Why I don't read many Catholic blogs
The Internet is not the best place to express one's indignation. The ability to self-publish your thoughts quickly and having perfect strangers read them is not a healthy thing. At least in older forms of publishing, the difficulty of printing something physically meant that "gate-keepers" were always present to calm the hottest heads, revise the most impertinent comments, or even just correct grammar and orthographical errors. This, however, is not the place to lament the loss of a mandatory imprimatur on whatever one writes. Nevertheless, one must at times speak one's mind about things, at the risk of perhaps alienating some people.
I found the above picture on this site which I will not give the dignity of naming. To think that someone could depict the torture of a human being and the Cross in the same painting is completely lost on me. Granted, Pius V was an Inquisitor before he was a Pope. And, granted, the individual who manages this site did not paint this image. If anything, it probably hangs in some august gallery, even a church, inspiring horror to all but the most sadistic minds. So why post it again in a public forum? Why celebrate it? Why this need by some circles to celebrate our bloody, intolerant past?
I will say this right now: I much prefer to raise my children in a society with "gay marriage", relativistic morals, and secularism than a society that threatens its citizens with torture. This image is not funny. It's not even cute. It is thoroughly disgusting, and if we celebrate it, we deserve every accusation that an atheist like a Marx or a Christopher Hitchens can throw at us about religion being "the oppium of the people" and "barbaric".
But there is a deeper issue involved, one that I think the Catholic hierarchy gets but not some more zealous Catholics. The argumentative and triumphalist tone that many Catholics take towards their Protestant and other non-Catholic neighbors is a direct result of this bloody discourse. It may have been cleaned externally of the blood, but it is still very much a product of the time of the rack, the stake, and the auto-da-fe's. Vatican II, in spite of its unwarranted capitulation to the modern world on many issues, aimed at the very least to heal this overly-militant discourse.
It is good to correct your neighbor, especially if one does it out of love. But to appoint oneself as a instrument of correction is something that someone should think twice about before embarking on a one-man crusade. Whatever happened to dialogue, real dialogue, which in spite of my thinking that it can be a four-letter word at times, is still very necessary?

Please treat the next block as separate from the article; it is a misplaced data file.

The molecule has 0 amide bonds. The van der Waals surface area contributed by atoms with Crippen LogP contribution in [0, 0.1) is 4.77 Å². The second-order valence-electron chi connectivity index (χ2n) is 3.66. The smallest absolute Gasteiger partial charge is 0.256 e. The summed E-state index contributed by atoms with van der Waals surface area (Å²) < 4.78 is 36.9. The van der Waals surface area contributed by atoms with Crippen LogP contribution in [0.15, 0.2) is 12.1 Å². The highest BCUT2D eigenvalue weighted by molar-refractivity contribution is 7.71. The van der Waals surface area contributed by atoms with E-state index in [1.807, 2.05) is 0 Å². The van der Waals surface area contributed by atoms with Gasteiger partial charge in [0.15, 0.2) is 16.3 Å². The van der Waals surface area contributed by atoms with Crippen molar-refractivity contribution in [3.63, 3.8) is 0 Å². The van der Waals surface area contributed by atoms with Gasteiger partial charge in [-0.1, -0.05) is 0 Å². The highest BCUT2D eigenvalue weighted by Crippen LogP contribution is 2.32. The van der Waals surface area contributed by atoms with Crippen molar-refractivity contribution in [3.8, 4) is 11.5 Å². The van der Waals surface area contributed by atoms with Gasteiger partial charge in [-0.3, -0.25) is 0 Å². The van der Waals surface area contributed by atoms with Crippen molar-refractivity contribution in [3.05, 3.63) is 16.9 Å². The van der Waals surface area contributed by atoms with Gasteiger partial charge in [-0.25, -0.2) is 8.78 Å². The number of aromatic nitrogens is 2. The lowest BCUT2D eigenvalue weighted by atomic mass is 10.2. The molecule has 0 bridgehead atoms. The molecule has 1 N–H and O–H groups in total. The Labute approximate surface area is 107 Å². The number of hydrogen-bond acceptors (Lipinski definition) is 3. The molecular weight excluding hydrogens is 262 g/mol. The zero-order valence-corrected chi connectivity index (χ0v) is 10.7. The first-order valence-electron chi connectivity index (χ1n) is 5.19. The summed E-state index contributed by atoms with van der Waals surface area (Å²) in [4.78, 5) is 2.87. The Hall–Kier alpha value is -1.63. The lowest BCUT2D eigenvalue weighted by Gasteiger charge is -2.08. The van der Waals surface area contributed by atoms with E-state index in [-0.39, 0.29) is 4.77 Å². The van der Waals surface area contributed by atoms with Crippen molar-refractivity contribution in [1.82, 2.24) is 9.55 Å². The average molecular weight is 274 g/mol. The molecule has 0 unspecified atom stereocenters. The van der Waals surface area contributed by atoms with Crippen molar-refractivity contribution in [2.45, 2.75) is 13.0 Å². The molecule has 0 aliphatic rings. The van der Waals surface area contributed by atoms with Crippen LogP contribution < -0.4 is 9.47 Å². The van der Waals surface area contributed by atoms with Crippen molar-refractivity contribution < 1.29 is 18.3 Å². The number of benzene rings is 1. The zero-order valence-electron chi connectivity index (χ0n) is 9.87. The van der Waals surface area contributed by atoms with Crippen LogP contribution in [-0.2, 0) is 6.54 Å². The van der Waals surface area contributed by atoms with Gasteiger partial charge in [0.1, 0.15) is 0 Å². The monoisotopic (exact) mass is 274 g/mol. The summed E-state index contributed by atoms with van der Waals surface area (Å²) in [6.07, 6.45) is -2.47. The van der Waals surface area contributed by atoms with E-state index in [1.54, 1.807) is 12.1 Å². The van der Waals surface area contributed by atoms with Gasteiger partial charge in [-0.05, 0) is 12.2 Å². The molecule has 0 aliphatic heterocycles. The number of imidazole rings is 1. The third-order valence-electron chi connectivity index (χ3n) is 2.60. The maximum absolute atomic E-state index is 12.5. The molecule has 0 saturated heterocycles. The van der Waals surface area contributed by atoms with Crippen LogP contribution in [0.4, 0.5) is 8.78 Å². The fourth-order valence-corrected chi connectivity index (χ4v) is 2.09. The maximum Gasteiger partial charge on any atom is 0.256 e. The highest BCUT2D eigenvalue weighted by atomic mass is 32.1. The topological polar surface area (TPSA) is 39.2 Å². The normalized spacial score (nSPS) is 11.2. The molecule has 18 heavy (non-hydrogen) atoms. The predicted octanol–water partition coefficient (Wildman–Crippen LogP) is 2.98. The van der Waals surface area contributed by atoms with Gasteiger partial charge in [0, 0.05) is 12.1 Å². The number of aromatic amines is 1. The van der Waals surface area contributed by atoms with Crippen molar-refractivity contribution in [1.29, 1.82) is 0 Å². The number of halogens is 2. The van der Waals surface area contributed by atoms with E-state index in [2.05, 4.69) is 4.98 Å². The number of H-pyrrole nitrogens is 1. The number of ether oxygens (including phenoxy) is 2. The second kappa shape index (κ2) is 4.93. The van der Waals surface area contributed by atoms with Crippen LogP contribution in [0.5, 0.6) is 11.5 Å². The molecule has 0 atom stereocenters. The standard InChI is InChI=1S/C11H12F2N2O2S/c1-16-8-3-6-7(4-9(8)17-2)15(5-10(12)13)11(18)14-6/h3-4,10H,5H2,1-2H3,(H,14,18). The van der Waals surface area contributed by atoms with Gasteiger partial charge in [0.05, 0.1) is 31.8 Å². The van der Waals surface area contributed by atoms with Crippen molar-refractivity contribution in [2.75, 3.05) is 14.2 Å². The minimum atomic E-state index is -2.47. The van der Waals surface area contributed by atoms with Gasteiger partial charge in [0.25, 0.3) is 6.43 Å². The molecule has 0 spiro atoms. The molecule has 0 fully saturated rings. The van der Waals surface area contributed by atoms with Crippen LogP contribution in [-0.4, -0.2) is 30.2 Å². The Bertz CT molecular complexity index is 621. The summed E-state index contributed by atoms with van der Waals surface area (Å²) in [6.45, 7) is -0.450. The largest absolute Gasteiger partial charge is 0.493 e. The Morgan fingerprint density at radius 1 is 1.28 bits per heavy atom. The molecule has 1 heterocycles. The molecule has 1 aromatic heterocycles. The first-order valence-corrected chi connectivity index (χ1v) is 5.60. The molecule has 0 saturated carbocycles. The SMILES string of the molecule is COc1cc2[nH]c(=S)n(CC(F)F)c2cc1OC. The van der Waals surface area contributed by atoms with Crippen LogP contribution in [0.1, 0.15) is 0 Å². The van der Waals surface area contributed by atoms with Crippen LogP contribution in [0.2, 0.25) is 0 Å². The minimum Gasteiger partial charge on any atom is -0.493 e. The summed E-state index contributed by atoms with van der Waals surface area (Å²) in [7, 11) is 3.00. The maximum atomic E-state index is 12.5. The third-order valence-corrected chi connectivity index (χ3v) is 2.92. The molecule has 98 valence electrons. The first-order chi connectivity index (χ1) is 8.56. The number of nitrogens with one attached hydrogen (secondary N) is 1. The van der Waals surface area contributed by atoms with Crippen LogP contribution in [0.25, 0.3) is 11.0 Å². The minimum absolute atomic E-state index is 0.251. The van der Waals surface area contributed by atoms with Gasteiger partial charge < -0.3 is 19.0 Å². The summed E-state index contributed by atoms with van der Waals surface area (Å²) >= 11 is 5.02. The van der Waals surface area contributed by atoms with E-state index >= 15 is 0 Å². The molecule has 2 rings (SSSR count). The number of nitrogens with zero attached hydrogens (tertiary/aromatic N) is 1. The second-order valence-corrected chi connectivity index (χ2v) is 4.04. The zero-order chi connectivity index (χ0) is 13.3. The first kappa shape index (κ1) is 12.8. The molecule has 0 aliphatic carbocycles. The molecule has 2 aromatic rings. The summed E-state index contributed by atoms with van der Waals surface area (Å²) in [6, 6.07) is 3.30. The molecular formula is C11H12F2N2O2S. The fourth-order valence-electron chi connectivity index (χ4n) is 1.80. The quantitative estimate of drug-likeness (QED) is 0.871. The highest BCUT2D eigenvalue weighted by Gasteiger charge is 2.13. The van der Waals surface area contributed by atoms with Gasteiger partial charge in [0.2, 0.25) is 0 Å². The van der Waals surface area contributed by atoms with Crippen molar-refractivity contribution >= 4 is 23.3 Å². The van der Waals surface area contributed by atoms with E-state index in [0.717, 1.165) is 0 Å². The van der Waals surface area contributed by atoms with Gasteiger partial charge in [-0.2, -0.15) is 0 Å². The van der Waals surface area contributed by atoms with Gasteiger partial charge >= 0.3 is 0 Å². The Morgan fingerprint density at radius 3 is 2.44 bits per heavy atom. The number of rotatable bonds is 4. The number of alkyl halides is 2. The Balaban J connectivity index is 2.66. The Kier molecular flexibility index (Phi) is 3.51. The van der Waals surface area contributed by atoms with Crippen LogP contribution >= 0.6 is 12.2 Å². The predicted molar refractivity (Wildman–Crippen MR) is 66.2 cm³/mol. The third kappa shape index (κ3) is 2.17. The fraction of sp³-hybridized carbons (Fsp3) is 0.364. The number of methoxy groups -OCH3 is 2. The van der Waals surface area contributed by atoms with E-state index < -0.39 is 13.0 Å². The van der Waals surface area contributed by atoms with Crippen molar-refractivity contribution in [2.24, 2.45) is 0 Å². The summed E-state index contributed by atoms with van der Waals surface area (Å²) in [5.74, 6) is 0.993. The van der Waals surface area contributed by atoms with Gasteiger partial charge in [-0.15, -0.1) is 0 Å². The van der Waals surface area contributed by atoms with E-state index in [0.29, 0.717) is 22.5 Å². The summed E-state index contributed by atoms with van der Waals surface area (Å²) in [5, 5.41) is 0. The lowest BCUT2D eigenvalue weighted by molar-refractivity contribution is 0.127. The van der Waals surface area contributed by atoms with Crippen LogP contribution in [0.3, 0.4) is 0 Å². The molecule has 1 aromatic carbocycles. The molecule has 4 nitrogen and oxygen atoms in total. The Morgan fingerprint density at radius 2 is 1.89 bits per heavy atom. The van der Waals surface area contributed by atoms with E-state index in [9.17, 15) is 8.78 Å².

Notice that this blog does NOT have a maximalist Roman Catholic identity. I will sometimes slam Protestantism and agnosticism, but I don't want the people who hold these views to stop reading. The label "Roman Catholic" is a necessary one; it invokes the fact that I belong to the Church that the Apostles founded, and that I am far more certain of my own membership in the Body of Christ than of someone's who is not Roman Catholic. But it is a distinction that I still very much lament. For I would have it that all men were members of the Body of Christ in the fullest possible sense, but I cannot say that this is the case. It is the vocation of all humanity, indeed the entire cosmos, to be grafted into Christ. The necessary label, then, makes it an issue of "us" vs. "them", and that is an ethos that the Roman Catholic Church is trying to move AWAY from. This ethos is ineviatbly a result of sin, violence, and injustice. And I would a thousand times prefer to live in a society where the Truth was the minority than to have obtained hegemony by violent means that contradict that Truth.
It will always be the case that we Christians are apart from the world in a fundamental way, but, as in all of the dichotomies that we Christians must balance, this does not give us license to de-humanize the other. We are still engaged members of this pluralist, postmodern society, like it or lump it. To flaunt our differences without necessity is the ultimate form of counter-cultural navel gazing. And this is why I don't read many Catholic blogs. I am just not very fond of "rooting for my team" especially when that "team culture" is the result of a non-Christian attitude. I am a member of this all-too-human society. And you have to be a human being before you can be a Christian.